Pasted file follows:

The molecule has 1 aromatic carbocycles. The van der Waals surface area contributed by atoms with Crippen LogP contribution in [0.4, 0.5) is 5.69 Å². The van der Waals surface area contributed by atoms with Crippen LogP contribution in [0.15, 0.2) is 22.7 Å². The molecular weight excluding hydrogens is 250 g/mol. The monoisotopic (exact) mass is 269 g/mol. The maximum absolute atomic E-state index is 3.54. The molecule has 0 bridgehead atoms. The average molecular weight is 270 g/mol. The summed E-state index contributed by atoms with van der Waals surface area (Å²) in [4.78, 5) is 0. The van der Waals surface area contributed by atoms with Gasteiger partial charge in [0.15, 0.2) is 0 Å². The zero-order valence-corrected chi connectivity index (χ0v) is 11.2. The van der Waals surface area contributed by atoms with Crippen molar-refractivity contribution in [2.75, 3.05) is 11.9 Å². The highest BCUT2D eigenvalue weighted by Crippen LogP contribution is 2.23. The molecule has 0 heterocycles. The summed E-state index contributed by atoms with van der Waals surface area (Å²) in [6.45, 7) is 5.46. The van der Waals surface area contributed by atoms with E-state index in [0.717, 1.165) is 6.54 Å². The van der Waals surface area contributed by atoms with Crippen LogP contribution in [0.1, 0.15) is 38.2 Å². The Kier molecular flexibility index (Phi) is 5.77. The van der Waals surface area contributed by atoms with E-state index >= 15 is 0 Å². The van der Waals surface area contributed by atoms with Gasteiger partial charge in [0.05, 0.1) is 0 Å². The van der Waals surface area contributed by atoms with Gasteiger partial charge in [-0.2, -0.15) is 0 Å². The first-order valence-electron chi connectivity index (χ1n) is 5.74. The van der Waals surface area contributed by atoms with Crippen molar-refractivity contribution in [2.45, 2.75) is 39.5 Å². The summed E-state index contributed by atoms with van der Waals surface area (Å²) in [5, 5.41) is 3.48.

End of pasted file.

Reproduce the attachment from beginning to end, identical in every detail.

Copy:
The molecule has 1 aromatic carbocycles. The van der Waals surface area contributed by atoms with Crippen LogP contribution in [0.4, 0.5) is 5.69 Å². The van der Waals surface area contributed by atoms with Crippen LogP contribution in [0.15, 0.2) is 22.7 Å². The molecular weight excluding hydrogens is 250 g/mol. The monoisotopic (exact) mass is 269 g/mol. The maximum absolute atomic E-state index is 3.54. The molecule has 0 bridgehead atoms. The average molecular weight is 270 g/mol. The summed E-state index contributed by atoms with van der Waals surface area (Å²) in [4.78, 5) is 0. The van der Waals surface area contributed by atoms with Gasteiger partial charge in [0.15, 0.2) is 0 Å². The zero-order valence-corrected chi connectivity index (χ0v) is 11.2. The van der Waals surface area contributed by atoms with Crippen molar-refractivity contribution in [2.75, 3.05) is 11.9 Å². The highest BCUT2D eigenvalue weighted by Crippen LogP contribution is 2.23. The molecule has 0 heterocycles. The summed E-state index contributed by atoms with van der Waals surface area (Å²) in [6.45, 7) is 5.46. The van der Waals surface area contributed by atoms with E-state index in [0.717, 1.165) is 6.54 Å². The van der Waals surface area contributed by atoms with Crippen LogP contribution in [0.1, 0.15) is 38.2 Å². The Kier molecular flexibility index (Phi) is 5.77. The van der Waals surface area contributed by atoms with E-state index >= 15 is 0 Å². The van der Waals surface area contributed by atoms with Gasteiger partial charge in [0.05, 0.1) is 0 Å². The van der Waals surface area contributed by atoms with Gasteiger partial charge in [-0.2, -0.15) is 0 Å². The first-order valence-electron chi connectivity index (χ1n) is 5.74. The van der Waals surface area contributed by atoms with Crippen molar-refractivity contribution in [2.45, 2.75) is 39.5 Å². The summed E-state index contributed by atoms with van der Waals surface area (Å²) in [5, 5.41) is 3.48.